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Customers wear face masks to protect against the spread of the coronavirus as they shop on Feb. 16 at the Reading Terminal Market in Philadelphia. (AP Photo/Matt Rourke, File)
The U.S. may be heading into another COVID-19 surge, with cases rising nationally and in most states after a two-month decline. Experts don’t know how high the mountain will grow, but they don’t expect a peak nearly as high as the last one, when the contagious omicron version of the coronavirus ripped through the population. Still, experts warn the coming wave will wash across the nation and push up hospitalizations in a growing number of states, especially those with low vaccination rates, in the coming weeks. Most cases are now being caused by a subvariant known as BA.2 that is thought to be 30% more contagious.
Yet again, the U.S. is trudging into what could be another COVID-19 surge, with cases rising nationally and in most states after a two-month decline.
One big unknown? “We don’t know how high that mountain’s gonna grow,” said Dr. Stuart Campbell Ray, an infectious disease expert at Johns Hopkins University.
No one expects a peak nearly as high as the last one, when the contagious omicron version of the coronavirus ripped through the population.
But experts warn that the coming wave – caused by a mutant called BA.2 that’s thought to be about 30% more contagious – will wash across the nation. They worry that hospitalizations, which are already ticking up in some parts of the Northeast, will rise in a growing number of states in the coming weeks. And the case wave will be bigger than it looks, they say, because reported numbers are vast undercounts as more people test at home without reporting their infections or skip testing altogether.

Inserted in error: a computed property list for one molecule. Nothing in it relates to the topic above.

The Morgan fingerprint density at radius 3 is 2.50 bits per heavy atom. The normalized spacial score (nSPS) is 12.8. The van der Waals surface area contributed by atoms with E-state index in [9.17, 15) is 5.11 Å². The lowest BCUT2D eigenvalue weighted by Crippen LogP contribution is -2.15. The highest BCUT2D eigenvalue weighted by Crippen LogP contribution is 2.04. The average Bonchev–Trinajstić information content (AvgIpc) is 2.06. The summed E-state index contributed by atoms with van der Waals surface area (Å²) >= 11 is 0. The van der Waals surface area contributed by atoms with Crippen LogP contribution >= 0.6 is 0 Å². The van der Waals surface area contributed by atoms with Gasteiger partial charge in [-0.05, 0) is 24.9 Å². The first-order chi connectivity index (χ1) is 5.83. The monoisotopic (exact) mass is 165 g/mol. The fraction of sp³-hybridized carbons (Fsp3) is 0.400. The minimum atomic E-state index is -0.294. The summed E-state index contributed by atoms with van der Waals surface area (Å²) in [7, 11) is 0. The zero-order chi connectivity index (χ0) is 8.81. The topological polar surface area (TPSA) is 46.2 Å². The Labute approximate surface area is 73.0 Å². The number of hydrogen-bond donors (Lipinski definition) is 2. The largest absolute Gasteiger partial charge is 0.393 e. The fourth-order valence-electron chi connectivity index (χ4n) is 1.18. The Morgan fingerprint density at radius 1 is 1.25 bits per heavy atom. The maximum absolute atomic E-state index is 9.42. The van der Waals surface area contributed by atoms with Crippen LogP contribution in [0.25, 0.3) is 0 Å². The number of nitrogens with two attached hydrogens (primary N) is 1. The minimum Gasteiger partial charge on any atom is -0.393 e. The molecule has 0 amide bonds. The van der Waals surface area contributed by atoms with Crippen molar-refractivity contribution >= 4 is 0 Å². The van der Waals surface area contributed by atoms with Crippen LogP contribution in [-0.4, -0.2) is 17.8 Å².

At the height of the previous omicron surge, reported daily cases reached into the hundreds of thousands. As of Thursday, the seven-day rolling average for daily new cases rose to 39,521, up from 30,724 two weeks earlier, according to data from Johns Hopkins collected by The Associated Press.
Dr. Eric Topol, head of Scripps Research Translational Institute, said the numbers will likely keep growing until the surge reaches about a quarter the height of the last “monstrous” one. BA.2 may well have the same effect in the U.S. as it did in Israel, where it created a “bump” in the chart measuring cases, he said.
Keeping the surge somewhat in check, experts said, is a higher level of immunity in the U.S. from vaccination or past infection compared with early winter.
But Ray said the U.S. could wind up looking like Europe, where the BA.2 surge was “substantial” in some places that had comparable levels of immunity. “We could have a substantial surge here,” he said.
Both experts said BA.2 will move through the country gradually. The Northeast has been hit hardest so far — with more than 90% of new infections caused by BA.2 last week compared with 86% nationally. As of Thursday, the highest rates of new COVID cases per capita over the past 14 days were in Vermont, Rhode Island, Alaska, New York and Massachusetts. In Washington, D.C., which also ranks in the top 10 for rates of new cases, Howard University announced it was moving most undergraduate classes online for the rest of the semester because of “a significant increase in COVID-19 positivity” in the district and on campus.
Some states, such as Rhode Island and New Hampshire, saw the average of daily new cases rise by more than 100% in two weeks, according to Johns Hopkins data.
In New Hampshire, the increase in cases comes two weeks after the closure of all 11 state-managed vaccination sites, and the governor is being pressured by some advocates to reverse course.
Joseph Wendelken, spokesperson for the Rhode Island Department of Health, said the metric they are most focused on right now is hospitalizations, which remain relatively low. About 55 COVID-19 patients are hospitalized, compared with more than 600 at one point in the pandemic.
Officials credit high vaccination rates. State statistics show 99% of Rhode Island adults are at least partially vaccinated and 48% have gotten the booster dose that scientists say is key in protecting against severe illness with omicron.
Vermont also has relatively high levels of vaccination and fewer patients in the hospital than during the height of the first omicron wave. But Dr. Mark Levine, the health commissioner there, said hospitalizations and the numbers of patients in intensive care units are both up slightly, although deaths have not risen.
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